There is little doubt that Cyril Ramaphosa, the incumbent president of South Africa and the African National Congress (ANC), will come out on top in the upcoming election. The aim is to obtain at least 60% of the vote to prevent unlikely coalitions in parliament with the main opposition parties. This would improve on the result of the 2016 municipal elections, when the oldest African liberation movement gained “only” 53% of the vote. That symbolic result enabled the Democratic Alliance (DA), the main opposition party (which is still labelled as a pro-white movement), to win in big cities such as Johannesburg and Pretoria, alongside Cape Town, a historical DA stronghold. A crucial part is played by the Economic Freedom Fighters (EFF), the far-left party led by Julius Malema, a former supporter of former South African President Jacob Zuma and expelled from the ANC for disputes with the latter, and since then a real thorn in the side of the ruling party.
At the national level, parliamentary seats will be split mainly between the ANC, DA and EFF, but unlike the local elections, the failures of Zuma's administration (2009 -2018) look set to have less of an impact. In recent years, the Democratic Alliance, having achieved all it could under Hellen Zille, decided to try to win over more middle-class black voters. To do so it elected Mmusi Maimane, dubbed the “Soweto's Mandela”, as its new leader. A liberal with a decent political career behind him, at 38 years of age he has still not been able to shrug off criticism that he is ultimately a puppet in the hands of the white patriarchy ruling the party. During the campaign, he has spoken out strongly against corruption, the real cancer ailing the country especially under the Zuma administration. He is Cyril Ramaphosa's number one challenger, but he is unlikely to gain more than 20% of the vote. The best he can hope for is to remain the main opposition party in parliament.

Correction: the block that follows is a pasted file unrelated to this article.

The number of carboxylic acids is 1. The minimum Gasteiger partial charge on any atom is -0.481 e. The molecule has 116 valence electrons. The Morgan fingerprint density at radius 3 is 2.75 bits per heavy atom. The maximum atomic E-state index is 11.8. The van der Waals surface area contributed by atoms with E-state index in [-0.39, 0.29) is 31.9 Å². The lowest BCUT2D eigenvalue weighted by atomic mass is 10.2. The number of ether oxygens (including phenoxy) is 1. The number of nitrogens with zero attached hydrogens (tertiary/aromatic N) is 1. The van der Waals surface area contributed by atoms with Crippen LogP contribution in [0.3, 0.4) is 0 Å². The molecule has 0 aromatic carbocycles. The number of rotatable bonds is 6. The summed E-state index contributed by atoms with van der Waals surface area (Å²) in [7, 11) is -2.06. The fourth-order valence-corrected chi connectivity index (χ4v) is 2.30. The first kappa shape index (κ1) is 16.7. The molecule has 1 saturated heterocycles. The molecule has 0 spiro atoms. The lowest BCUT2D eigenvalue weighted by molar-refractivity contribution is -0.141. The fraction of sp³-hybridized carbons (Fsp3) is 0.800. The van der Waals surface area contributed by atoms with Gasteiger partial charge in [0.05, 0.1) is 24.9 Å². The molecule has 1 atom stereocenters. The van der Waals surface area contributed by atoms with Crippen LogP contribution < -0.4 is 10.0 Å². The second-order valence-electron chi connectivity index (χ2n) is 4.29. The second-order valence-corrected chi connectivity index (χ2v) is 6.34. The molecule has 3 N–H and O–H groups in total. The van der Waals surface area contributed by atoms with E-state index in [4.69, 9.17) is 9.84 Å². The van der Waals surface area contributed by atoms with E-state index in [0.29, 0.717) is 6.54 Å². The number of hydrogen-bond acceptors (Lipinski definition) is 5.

On the other hand, there is a lot of anticipation about how Julius Malema and his “red berets” will perform. The first time he stood, in 2014, he managed to gain a remarkable 7% of the vote, resulting in 25 members in parliament. Opinion polls suggest that turnout for this election could be twice as high as for the one held 5 years ago. With his populist policies, Julius Malema, also 38, has succeeded in capitalising on the grievances of South Africa's more deprived black population. Originally from Limpopo, one of the country's most rural and poorest regions, he has convinced voters, mainly the unemployed, miners and poorly educated youth, that the ANC has betrayed them, preferring the money-grubbing corruption of white-collar workers. Throughout the campaign he has promised that, if elected to lead the country, he would immediately put former President Zuma and other top ANC figures behind bars. Jobs and land reform are two of his other main issues. He also wants to nationalise financial institutions and mines and guarantee the right to free education. In parliament he has managed to gain the support of the governing party on land reform. More of a symbolic than an economic issue, it aims to redistribute part of the land taken from local populations during Boer colonisation in the mid-1600s. It is a hotly debated issue and spreads doubt amongst international investors as to the country’s future.
One of the new parties contesting the upcoming election is Black First Land First (BLF), a movement backed by former President Zuma, which has focused its campaign on the occupation of land to solve the housing crisis engulfing the country's big cities. Another new party, Good, was launched last December by Patricia De Lille, a former mayor of Cape Town whose candidacy seems to be more about making a point with the DA, which expelled her, than a real movement capable of presenting a manifesto with new ideas for South Africa.
Barring political shocks, Cyril Ramaphosa will have the tough task of forming a government that can reflect the various currents within the ANC. The choice of lists submitted to the Electoral Commission already shows that cleaning up the party will be no mean feat. Mandela's disciple is much more popular abroad than at home and the traditionalist wing close to President Zuma is still not happy with his rise to the party leadership. Ramaphosa will have to use all his gifts as a skilled negotiator, because much of the future of South Africa will depend on his presidency.